21 @ Carnegie Mellon Databases 21 Related Work (2/2) Focused/topic-specific crawling – [Chakrabarti, many others] – Select subset of pages that match user interests – Our work: given a set of pages, decide when to (re)download each based on predicted content shifts + user interests

22 @ Carnegie Mellon Databases 22 Summary Crawling: an optimization problem Objective: maximize quality as perceived by users Approach: – Measure ΔQ D using query workload and usage logs – Prioritize downloading based on forecasted ΔQ D Various reasons for improvement – Accounts for false positives and negatives – Does not rely on size of text change to estimate importance – Does not always ignore frequently updated pages

23 @ Carnegie Mellon Databases 23 THE END Paper available at:

24 @ Carnegie Mellon Databases 24 Most Closely Related Work [Wolf et al., WWW’02]: – Maximize weighted avg. freshness for fixed set of docs. – Document weights determined by prob. of “embarrassment” User-Centric Crawling: – Which queries affected by a change, and by how much? Change A: significantly alters relevance to several common queries Change B: only affects relevance to infrequent queries, and not by much – Metric penalizes false negatives Doc. ranked #1000 for a popular query should be ranked #2 – Small embarrassment but big loss in quality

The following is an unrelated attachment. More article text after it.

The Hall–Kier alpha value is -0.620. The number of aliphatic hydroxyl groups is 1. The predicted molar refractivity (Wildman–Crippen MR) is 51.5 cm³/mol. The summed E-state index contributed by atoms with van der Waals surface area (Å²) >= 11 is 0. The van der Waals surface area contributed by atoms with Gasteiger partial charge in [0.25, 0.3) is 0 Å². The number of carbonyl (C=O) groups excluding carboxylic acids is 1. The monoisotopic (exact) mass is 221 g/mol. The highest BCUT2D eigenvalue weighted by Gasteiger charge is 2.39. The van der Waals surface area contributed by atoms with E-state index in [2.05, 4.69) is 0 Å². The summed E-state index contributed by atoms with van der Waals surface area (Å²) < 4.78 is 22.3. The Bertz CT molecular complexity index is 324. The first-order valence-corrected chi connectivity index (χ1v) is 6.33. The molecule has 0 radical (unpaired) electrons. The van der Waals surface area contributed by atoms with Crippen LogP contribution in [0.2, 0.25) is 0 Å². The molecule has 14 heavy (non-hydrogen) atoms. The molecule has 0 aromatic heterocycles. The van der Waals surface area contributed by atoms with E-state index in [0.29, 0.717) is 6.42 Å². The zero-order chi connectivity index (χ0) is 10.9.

25 @ Carnegie Mellon Databases 25 Inverted Index Cancer Seminar Symptoms Word Posting list DocID (freq) Doc7 (2)Doc9 (1)Doc1 (1) Doc5 (1)Doc1 (1)Doc6 (1) Doc1 (1)Doc8 (2)Doc4 (3) Seminar: Cancer Symptoms Doc1

26 @ Carnegie Mellon Databases 26 Updating Inverted Index Seminar: Cancer Symptoms Cancer management: how to detect breast cancer Stale Doc1Live Doc1 CancerDoc7 (2)Doc9 (1)Doc1 (1)Doc1 (2)

27 @ Carnegie Mellon Databases 27 Measure ΔQ D While Updating Index Compute previous and new scores of the downloaded document while updating postings Maintain an approximate mapping between score and rank for each query term (20 bytes per mapping in our exps.) Compute previous and new ranks (approximately) using the computed scores and score-to-rank mapping Measure ΔQ D using previous and new ranks (by applying an approximate function derived in the paper)

28 @ Carnegie Mellon Databases 28 Out-of-date Repository Web Copy of D (fresh) Repository Copy of D (stale)